Happy Holidays: Christmas Cheer And Bitter Divides

photo of christmas pictures
There is not a War On Christmas.

If there were, I would know. I would be at all of the strategy sessions.

Growing up, I was not bothered by all of the classroom festivities that accompanied the holiday season. I mean, what kindergarten student does not enjoy a break from classroom tedium to clumsily assemble gingerbread houses or to make tacky felt ornaments? I mean, my family set up a tree and lights and had presents—basically Christmas. More accurately described as Santamas, perhaps.

What I did not enjoy, particularly in elementary school (where it was extra abundant), was the default assumption that everyone celebrates Christmas. And feeling left out when other people knew songs that were not taught in music class but that classes were occasionally expected to sing towards the end of December. It was not a feeling of jealousy that, for other students, celebrating Christmas involved more than it did in my household. It was a resentment that I was excluded. That events were planned and that, even as an eight-year-old, I was very aware that the presence of myself and other students at my school who did not actually celebrate Christmas was mostly an afterthought. There was a token Hannukah song for any students who might be Jewish, and that was about it for non-Christians.

As an adult, I have no real desire to ruin anyone’s Christmas. What I want is for, in public spaces, as much inclusion as possible. While one could argue—and I would even agree—that having a decorated evergreen tree has almost become a secular symbol at this point (and, at any rate, at least decorating evergreen trees is not exclusively a Christian practice this time of year), a Nativity display on public property certainly is not. It is an exclusively Christian, religious display and it is not appropriate to display that on public land—certainly not on its own. I …

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Bikini-Clad Olivia Munn Thinks You’re a Fat Bitch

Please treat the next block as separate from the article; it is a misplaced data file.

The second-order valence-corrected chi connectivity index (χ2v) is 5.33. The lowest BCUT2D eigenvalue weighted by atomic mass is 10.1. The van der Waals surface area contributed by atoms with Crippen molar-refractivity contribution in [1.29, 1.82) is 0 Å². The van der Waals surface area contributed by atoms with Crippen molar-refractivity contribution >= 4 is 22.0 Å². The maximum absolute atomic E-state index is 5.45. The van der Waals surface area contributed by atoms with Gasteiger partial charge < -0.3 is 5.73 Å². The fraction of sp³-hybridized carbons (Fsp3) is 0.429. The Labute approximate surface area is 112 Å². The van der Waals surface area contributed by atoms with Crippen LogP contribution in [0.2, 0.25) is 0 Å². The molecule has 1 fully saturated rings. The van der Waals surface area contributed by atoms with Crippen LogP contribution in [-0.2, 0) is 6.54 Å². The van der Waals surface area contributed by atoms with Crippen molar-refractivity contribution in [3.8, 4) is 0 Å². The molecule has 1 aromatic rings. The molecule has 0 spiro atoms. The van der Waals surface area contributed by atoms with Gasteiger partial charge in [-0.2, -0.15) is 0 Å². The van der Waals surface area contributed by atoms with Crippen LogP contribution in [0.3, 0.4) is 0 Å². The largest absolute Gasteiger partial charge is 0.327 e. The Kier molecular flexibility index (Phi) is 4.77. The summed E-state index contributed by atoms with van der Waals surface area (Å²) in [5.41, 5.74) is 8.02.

photo of olivia munn at the beach, wearing an orange swimsuit

Plenty has been said here at Zelda Lily about the evils of Megan Fox. We’ve written her open letters, discussed why she’s an ungrateful bitch and considered Diablo Cody’s defense of her.

But no matter what you think of Fox, she does seem to be — for the moment, at least — on her way out of the limelight. Michael Bay replaced her in the next Transformers, and all of her non-shapeshifting robot movies have pretty much been flops.

I like Megan Fox. I don’t like her “bitches be jealous” mantra, but I like her because she admits she’s playing the stupid bombshell role half of the time because it’s what she needs to do to get jobs.

With that said, the person you ought to be worried about is Olivia Munn.

Olivia Munn refuses to let go of the smoke and mirrors and continues to market herself as the geeky hot chick with a mouth like a sailor all the while attacking angry “fat chicks” who be hatin’. In fact, Olivia is sick of people making such a fuss about successful ladies.

“When I go into this situation, I don’t think, ‘Oh, great. I’m a woman. This is awesome. I think, ‘F**k yeah, I worked my a** off and somebody recognized it. This is great! We’re all human beings in this world,” she continued. “We’re all trying to make it from point A to point B, and just trying to f***ing make it. So I think it’s really a disservice to all women when there are women out there who try to compartmentalize us as human beings, saying ‘women’ and ‘men,’ because I’m just out there.”

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